A couple who weigh more than 54 stone between them and claim £2,000 a month in benefits because they are 'too fat to work' have wed in a £3,000 ceremony - paid for by the taxpayer.
Stephen Beer and Michelle Coombe, are from Plymouth, where 60 per cent of adults are overweight.
Mr Beer, who has already been married five times, weighs 31 stone and has not worked in five years. He suffered a stroke in 2008 while he weighed 27 stone and now relies on carers to come in twice a day to clean and dress him.
His partner Ms Coombe has never worked and at 23 stone claims she is too big to find a job.
The couple were filmed by the makers of Benefits: Too Fat To Work, a Channel 5 documentary about benefit claimants who claim their weight prevents them from working.
They are among 12,000 people who received Disability Living Allowance last year because they have metabolic disease - the medical term for a combination of obesity, diabetes and high blood pressure.
The Department for Work and Pensions statistics show that the number of claimants with the condition has more than doubled from around 5,500 five years ago.
Despite claiming they are unable to find jobs because potential employers are prejudiced against fat people, Mr Beer and his future wife can be seen eagerly planning their £3,000 wedding ceremony, paid for out of their benefits.
Producers followed them as they organised the ceremony - including canapes and a buffet provided by their favourite kebab shop, and custom made outfits for the pair of them - from their one bedroom flat in Plymouth, paid for out of housing benefits.
The couple are trying to lose weight before the big day, joining two weight loss courses in a bid to squeeze into their made to measure wedding outfits but they are struggling to cut back on the takeaways.Mr Beer likes kebabs, Chinese food and spaghetti Bolognese.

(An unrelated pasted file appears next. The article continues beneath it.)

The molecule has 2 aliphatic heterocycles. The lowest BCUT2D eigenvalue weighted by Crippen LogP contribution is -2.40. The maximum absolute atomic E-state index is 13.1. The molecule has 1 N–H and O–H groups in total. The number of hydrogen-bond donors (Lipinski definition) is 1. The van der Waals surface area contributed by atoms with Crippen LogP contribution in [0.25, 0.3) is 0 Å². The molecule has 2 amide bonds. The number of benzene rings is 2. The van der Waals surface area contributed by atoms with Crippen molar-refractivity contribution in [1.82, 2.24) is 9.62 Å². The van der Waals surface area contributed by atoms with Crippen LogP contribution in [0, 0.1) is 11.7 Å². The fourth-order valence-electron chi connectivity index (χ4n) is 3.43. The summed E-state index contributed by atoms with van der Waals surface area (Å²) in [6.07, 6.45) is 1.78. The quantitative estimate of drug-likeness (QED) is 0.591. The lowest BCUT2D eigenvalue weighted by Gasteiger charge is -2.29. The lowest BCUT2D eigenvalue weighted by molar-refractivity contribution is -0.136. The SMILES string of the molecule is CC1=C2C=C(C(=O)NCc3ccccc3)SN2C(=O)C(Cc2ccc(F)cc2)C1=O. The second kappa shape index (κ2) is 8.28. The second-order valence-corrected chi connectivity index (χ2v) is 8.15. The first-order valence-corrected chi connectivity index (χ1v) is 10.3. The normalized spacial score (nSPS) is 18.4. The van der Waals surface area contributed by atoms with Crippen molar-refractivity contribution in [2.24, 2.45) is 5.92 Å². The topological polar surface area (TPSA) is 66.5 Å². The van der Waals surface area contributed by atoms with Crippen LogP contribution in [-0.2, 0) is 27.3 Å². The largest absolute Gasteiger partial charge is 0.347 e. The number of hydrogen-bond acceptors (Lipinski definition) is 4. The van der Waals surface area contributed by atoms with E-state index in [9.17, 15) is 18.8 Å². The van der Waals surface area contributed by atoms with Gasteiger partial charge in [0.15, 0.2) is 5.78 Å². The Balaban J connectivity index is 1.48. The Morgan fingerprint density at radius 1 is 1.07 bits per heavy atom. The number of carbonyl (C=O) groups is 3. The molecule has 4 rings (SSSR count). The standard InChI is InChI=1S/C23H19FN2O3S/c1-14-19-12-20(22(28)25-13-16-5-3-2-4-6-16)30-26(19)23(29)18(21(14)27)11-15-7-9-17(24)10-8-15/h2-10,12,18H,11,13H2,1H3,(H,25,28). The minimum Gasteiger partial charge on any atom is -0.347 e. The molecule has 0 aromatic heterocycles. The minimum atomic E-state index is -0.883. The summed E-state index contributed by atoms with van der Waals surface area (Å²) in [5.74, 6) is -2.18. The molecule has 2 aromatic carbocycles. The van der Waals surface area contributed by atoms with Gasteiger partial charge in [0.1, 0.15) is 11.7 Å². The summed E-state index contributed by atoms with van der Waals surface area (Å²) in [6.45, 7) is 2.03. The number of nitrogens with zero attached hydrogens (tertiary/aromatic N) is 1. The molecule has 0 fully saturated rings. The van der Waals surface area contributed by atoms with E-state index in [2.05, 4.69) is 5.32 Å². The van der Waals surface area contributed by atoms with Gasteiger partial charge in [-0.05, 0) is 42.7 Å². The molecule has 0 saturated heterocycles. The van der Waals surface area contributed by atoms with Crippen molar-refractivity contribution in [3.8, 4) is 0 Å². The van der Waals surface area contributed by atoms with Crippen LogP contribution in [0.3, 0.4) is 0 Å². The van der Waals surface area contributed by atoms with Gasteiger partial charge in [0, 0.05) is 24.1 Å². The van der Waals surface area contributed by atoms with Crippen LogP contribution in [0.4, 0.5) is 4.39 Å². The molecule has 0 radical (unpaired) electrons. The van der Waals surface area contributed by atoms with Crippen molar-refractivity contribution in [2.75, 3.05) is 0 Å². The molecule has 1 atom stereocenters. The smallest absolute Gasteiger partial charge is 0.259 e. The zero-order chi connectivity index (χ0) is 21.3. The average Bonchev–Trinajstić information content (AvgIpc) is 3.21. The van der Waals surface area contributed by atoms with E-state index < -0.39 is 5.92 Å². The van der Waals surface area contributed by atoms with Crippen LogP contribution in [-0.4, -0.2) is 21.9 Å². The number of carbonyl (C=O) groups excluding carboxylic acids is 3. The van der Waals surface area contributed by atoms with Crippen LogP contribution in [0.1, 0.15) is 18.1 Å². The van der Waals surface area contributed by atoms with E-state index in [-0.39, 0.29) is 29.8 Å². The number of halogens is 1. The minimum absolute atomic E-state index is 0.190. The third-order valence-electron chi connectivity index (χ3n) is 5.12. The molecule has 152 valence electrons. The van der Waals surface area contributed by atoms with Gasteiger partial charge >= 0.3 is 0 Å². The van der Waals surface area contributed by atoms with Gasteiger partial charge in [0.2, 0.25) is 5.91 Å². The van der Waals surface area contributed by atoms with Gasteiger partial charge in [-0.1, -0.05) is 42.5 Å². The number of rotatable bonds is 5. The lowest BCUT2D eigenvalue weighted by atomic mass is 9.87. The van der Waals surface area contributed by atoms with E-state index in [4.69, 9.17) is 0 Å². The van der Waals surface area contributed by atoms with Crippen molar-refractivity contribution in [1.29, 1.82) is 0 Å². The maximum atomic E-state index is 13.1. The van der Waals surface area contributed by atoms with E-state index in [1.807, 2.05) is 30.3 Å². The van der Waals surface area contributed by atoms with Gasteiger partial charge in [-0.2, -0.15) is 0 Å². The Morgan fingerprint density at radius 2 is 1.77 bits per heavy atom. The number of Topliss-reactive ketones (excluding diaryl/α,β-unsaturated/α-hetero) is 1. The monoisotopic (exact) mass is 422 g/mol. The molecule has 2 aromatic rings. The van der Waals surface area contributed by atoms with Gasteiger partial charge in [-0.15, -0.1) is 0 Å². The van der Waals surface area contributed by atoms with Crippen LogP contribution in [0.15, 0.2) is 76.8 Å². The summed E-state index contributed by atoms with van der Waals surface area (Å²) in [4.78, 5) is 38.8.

Mr Beer claims he wants as job - ideally 'sitting down in a kiosk on theTamar Bridge' or as Santa Claus in a department store - but his weight is a significant barrier and he believes anti-fat prejudice is holding him back.
He can't stand up for more than a few minutes at a time, he relies on a council carer to get washed and dressed - at a cost to the tax payer of £8,000 a year - and he can only get around on a specially adapted mobility scooter for the obese.
The documentary - to air tonight - shows the couple escorted between the register office and Church by a fleet of motorbikes. But their wedding came to an abrupt end as Mr Beer is taken ill at the reception and taken away in an ambulance.
The programme also follows Amy Johnstone, who at just 18-years-old already weighs 32 stone.
She is virtually housebound and unable to do the most basic things for herself, including wash, and as such is entitled to £240 a fortnight in Disability Benefits.
'I wouldn't be able to manage. I would be in pain. It's not my fault that i'm like this.
'I can't bend down because I can't reach. I have trouble getting in and out of the bath.
Her mother Sharon - who herself is 20 stone - helps her daughter to shower and claims that being on benefits has contributed to her weight problem.
The documentary comes after it was revealed that thousands of people are being paid sickness benefits because they are too fat to work – at a cost to the taxpayer of £54million.
Shocking figures show welfare payments for claimants with obesity-related illnesses have more than doubled in five years – highlighting the crisis blighting Britain.
Obesity is also a massive burden on the NHS and costs the health service more than £9billion a year.
Ministers have been accused of failing to take proper action against the food industry to help the public by cutting calories in food and drink, and to help people make healthier choices.
Some DLA claimants have jobs but the vast majority are out of work. Recipients can receive up to £138 a week.
Nearly one in five British secondary school pupils and a quarter of adults are obese, according to officials figures.
Health experts predict that by 2050 the annual bill for obestity-related illnessed will have risen to £50billion a year, with almost two-thirds of the population obese.